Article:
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North Okanagan Shuswap district studies school bus seat belt project results

School buses in two provincial school districts have had seat belts installed as a pilot project
North Okanagan Shuswap School District trustees were given an update on a pair of pilot projects in B.C.’s Vancouver Island and Fraser Valley regions where seat belts have been installed on school buses. Transport Canada is a partner in the project along with the Association of School Transportation Services. (Black Press)

North Okanagan Shuswap School District trustees have been updated on how a pair of B.C. pilot projects involving seat belts on school buses are clicking.

The projects are running in Nanaimo/Ladysmith, on Vancouver Island, and Hope, in the Fraser Valley.

North Okanagan Shuswap director of operations Travis Elwood told trustees that the two pilot projects involve the bus driver and an aid that travels on the bus to help the drive, and that the projects are a partnership between Transport Canada and the Association of School Transportation Services.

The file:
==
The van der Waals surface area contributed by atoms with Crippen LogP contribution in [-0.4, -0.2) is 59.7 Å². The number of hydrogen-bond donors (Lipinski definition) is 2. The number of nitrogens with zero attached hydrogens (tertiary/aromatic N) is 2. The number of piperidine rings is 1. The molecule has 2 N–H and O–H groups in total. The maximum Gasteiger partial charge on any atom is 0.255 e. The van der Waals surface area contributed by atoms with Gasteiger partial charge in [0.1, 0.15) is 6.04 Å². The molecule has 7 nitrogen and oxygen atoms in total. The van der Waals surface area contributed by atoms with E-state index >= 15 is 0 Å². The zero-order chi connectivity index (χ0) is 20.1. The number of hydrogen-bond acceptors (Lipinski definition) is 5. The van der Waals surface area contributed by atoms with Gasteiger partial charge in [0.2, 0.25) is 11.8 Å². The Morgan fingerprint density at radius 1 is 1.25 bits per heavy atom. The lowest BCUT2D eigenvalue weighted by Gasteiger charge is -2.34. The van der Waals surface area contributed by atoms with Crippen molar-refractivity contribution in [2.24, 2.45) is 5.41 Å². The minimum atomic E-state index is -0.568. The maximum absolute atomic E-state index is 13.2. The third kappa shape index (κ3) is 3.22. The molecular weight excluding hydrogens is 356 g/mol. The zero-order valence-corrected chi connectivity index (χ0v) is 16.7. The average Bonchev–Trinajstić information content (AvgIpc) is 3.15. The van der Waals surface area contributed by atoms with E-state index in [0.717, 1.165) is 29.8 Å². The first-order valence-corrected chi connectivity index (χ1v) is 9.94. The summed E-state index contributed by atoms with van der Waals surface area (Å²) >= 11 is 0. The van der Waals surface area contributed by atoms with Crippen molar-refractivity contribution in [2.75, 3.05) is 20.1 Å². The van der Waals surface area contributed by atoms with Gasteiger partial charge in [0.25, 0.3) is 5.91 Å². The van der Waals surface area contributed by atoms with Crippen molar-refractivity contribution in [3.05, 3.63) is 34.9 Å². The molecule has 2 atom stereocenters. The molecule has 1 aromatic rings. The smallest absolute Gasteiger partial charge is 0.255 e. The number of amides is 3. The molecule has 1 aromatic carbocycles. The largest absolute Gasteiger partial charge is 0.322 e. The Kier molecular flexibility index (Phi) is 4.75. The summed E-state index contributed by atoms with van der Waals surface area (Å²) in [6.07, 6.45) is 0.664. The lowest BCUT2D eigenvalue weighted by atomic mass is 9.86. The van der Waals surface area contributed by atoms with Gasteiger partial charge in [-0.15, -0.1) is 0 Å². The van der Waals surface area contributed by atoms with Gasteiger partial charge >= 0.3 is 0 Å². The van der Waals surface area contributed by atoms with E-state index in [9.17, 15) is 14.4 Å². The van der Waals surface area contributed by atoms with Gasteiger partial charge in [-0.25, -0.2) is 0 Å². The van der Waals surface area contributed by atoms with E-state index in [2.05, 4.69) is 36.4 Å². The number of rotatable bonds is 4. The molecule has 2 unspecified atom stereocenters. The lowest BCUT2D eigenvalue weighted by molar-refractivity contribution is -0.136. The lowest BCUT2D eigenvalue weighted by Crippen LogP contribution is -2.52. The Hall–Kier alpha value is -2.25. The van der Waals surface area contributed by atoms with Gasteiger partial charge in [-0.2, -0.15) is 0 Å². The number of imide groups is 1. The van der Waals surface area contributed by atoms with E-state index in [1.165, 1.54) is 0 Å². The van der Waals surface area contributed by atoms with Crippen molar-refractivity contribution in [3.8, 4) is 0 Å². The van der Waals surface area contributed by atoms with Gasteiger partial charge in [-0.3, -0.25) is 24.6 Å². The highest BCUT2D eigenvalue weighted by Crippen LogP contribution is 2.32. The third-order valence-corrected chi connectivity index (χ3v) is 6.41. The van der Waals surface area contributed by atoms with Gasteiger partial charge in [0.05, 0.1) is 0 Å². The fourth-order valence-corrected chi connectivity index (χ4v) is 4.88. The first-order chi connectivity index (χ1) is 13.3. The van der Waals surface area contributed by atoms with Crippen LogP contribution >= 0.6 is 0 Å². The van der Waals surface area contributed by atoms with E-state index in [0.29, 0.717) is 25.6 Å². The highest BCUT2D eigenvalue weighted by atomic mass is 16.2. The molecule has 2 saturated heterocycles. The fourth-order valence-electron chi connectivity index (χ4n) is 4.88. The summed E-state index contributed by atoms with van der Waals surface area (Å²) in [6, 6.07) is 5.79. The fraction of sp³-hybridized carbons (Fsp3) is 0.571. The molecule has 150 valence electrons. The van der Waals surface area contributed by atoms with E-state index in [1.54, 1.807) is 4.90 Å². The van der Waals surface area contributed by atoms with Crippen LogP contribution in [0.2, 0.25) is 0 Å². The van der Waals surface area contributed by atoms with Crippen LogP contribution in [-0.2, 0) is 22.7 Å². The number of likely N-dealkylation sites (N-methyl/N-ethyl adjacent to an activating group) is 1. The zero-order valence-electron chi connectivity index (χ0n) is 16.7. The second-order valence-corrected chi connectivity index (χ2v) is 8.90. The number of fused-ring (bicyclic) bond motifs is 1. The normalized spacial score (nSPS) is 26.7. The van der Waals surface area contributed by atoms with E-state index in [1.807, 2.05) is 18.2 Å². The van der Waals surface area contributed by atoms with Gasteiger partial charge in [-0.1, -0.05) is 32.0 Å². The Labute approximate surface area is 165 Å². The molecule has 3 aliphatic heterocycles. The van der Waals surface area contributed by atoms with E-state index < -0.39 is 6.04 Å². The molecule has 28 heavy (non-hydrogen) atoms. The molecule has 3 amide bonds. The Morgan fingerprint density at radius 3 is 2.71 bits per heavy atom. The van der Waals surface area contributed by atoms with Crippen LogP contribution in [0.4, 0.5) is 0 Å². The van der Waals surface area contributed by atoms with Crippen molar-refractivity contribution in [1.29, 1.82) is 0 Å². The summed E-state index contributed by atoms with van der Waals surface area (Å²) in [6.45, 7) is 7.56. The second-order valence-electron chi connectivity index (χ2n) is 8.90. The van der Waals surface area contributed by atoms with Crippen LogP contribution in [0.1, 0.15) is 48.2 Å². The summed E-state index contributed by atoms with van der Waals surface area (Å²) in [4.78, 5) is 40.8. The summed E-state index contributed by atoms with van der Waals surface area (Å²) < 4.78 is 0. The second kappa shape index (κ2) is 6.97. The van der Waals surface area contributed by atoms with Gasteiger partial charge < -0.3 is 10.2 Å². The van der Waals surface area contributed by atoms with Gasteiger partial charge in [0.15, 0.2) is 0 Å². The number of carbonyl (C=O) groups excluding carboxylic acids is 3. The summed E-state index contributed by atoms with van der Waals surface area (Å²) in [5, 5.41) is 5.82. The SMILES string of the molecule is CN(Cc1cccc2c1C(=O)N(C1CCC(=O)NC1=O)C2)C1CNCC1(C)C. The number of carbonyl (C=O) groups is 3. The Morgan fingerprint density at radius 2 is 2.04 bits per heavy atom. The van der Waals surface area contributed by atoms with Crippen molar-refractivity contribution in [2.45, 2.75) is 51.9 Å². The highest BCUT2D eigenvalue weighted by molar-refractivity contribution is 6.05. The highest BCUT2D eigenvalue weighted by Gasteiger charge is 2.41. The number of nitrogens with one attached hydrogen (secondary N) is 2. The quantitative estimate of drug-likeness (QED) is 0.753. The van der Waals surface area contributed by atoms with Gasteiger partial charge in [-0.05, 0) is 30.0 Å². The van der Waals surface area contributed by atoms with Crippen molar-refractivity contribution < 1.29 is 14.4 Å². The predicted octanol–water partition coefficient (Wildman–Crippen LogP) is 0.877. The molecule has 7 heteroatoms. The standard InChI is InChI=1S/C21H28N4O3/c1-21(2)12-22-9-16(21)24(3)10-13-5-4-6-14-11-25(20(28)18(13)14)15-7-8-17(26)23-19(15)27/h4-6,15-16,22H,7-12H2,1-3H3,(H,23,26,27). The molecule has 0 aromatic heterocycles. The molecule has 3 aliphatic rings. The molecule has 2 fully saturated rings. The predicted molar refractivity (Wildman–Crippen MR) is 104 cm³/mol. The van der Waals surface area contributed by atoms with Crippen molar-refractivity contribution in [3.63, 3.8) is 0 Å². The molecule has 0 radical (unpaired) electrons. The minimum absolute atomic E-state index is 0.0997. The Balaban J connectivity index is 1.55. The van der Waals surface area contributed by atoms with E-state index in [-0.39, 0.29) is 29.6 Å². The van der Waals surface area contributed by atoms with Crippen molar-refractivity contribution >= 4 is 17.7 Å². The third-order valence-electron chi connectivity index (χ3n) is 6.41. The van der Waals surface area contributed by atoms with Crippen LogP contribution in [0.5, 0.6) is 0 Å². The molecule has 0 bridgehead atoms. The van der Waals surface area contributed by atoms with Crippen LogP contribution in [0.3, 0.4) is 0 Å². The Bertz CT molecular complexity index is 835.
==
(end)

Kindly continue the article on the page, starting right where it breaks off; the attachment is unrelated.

Some of the project findings so far, said Elwood, include:

• Increased student loading times (routes taking 10-15 minutes longer);

• Certain brands of seat belts are getting tangled easily;

• Adjustment for larger and smaller children often need driver or aid assistance;

• High school students are ignoring the seatbelt requirement causing a huge spike in discipline memos.

The cost analysis of shoulder belts on new buses is about $7,000 to $10,000 and for buses able to be retrofitted (Western Bus brand, newer than 2014), the cost is approximately $22,100 per bus.

Elwood said 33 of the North Okanagan Shuswap district’s current 49 buses would be capable of being retrofitted.

Liability considerations are also a huge part of the project. B.C. Legislation, said Elwood, puts the responsibility of students wearing their seat belts, and having them properly adjusted, on the bus driver for all passengers under the age of 16.

In the North Okanagan-Shuswap district, that is 2,272 of 2,798 riders, or 81 per cent of students who take the buses.

Elwood said the pilot projects finish up in June and then a report of the findings will be shared.

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